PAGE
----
I expect that there will be Congressional investigations. I expect that the laptop will prove to have various negative things on it, whether financial or unclad pictures (the latest "scandal") or whatever. I expect that nothing real about President Biden will appear.

My sense of the HB scandal is that he name dropped his pops a lot and implied that people would have access to Joe's attention, but there wasn't anything specific in any of it that would indicate that Joe took an active role in any of what Hunter was doing.

Could make for an awkward appearance of conflict, and I'm fully expecting that the conspiracistst try to make all of this appear to connect with Maidan and a CIA attempt to topple a Moscow-friendly Ukraine government through the son of the VP. But that seems more tenuous even than the near-hookup between the Trump campaign and russia over the email server business.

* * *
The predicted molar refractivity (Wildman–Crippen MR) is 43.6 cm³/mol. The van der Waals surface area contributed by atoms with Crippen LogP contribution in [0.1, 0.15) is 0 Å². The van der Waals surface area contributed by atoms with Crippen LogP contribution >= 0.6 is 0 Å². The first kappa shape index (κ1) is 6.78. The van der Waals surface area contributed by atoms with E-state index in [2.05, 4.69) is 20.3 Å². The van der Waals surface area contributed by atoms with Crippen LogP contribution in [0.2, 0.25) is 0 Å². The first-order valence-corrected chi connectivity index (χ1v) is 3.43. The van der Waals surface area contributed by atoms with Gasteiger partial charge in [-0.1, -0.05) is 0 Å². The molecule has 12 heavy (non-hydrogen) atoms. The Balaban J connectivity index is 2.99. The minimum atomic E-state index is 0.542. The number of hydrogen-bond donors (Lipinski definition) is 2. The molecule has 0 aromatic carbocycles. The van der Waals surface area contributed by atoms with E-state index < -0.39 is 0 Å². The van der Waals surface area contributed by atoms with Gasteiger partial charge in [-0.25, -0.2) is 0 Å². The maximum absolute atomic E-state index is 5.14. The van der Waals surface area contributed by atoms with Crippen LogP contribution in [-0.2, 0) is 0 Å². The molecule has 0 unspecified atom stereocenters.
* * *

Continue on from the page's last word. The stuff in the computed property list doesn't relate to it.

I thought soldiers were supposed to follow lawful orders.

According to some emanations visible only to the truly initiated this always carries the caveat of "They can ignore those lawful orders if they
a) say that it violates their religious convictions
b) they are of a proper religion (only certain Kristian(TM) sects meet that condition).
If those conditions are met, it is not allowed to
a) question those convictions in any way
b) apply disciplinary measures of any kind."

------

As far as the Hunter laptop story goes, my opinion is: If there was any real bombshell on it, it would have been used by now. The mere fact that the Right cries havoc constantly but there are no actual dogs in sight gives me the impression that there is nothing actually damaging and definitely no proof of actual crimes (let alone ones that could be tied to Biden senior).